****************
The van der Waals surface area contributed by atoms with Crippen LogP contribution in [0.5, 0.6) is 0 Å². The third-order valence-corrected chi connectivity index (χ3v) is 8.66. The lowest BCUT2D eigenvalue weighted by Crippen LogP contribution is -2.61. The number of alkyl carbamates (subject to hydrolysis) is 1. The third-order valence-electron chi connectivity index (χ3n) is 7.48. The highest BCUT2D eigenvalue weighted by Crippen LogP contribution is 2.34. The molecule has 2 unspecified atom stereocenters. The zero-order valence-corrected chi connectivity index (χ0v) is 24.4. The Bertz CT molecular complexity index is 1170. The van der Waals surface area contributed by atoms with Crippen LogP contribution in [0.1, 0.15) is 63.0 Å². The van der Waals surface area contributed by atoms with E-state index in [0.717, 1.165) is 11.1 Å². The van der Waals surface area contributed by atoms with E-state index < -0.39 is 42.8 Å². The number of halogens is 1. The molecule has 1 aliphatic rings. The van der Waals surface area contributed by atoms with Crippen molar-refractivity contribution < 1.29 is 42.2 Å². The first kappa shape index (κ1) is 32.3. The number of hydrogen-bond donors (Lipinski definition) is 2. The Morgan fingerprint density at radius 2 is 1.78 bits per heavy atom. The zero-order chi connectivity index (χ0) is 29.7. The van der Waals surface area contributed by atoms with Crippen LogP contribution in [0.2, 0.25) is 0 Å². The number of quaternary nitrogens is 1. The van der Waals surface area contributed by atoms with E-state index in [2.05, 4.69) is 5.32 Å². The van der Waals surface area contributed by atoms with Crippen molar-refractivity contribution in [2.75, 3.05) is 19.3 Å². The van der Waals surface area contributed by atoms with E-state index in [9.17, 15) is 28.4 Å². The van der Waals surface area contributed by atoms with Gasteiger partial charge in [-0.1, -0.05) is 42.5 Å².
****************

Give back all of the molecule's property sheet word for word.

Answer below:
The van der Waals surface area contributed by atoms with Crippen LogP contribution in [0.5, 0.6) is 0 Å². The third-order valence-corrected chi connectivity index (χ3v) is 8.66. The lowest BCUT2D eigenvalue weighted by Crippen LogP contribution is -2.61. The number of alkyl carbamates (subject to hydrolysis) is 1. The third-order valence-electron chi connectivity index (χ3n) is 7.48. The highest BCUT2D eigenvalue weighted by Crippen LogP contribution is 2.34. The molecule has 2 unspecified atom stereocenters. The zero-order valence-corrected chi connectivity index (χ0v) is 24.4. The Bertz CT molecular complexity index is 1170. The van der Waals surface area contributed by atoms with Crippen LogP contribution in [0.1, 0.15) is 63.0 Å². The van der Waals surface area contributed by atoms with E-state index in [0.717, 1.165) is 11.1 Å². The van der Waals surface area contributed by atoms with E-state index < -0.39 is 42.8 Å². The number of halogens is 1. The molecule has 1 aliphatic rings. The van der Waals surface area contributed by atoms with Crippen molar-refractivity contribution < 1.29 is 42.2 Å². The first kappa shape index (κ1) is 32.3. The number of hydrogen-bond donors (Lipinski definition) is 2. The Morgan fingerprint density at radius 2 is 1.78 bits per heavy atom. The zero-order chi connectivity index (χ0) is 29.7. The van der Waals surface area contributed by atoms with Crippen LogP contribution in [0.2, 0.25) is 0 Å². The number of quaternary nitrogens is 1. The van der Waals surface area contributed by atoms with E-state index in [2.05, 4.69) is 5.32 Å². The van der Waals surface area contributed by atoms with Crippen molar-refractivity contribution in [2.75, 3.05) is 19.3 Å². The van der Waals surface area contributed by atoms with E-state index in [9.17, 15) is 28.4 Å². The van der Waals surface area contributed by atoms with Gasteiger partial charge in [-0.1, -0.05) is 42.5 Å².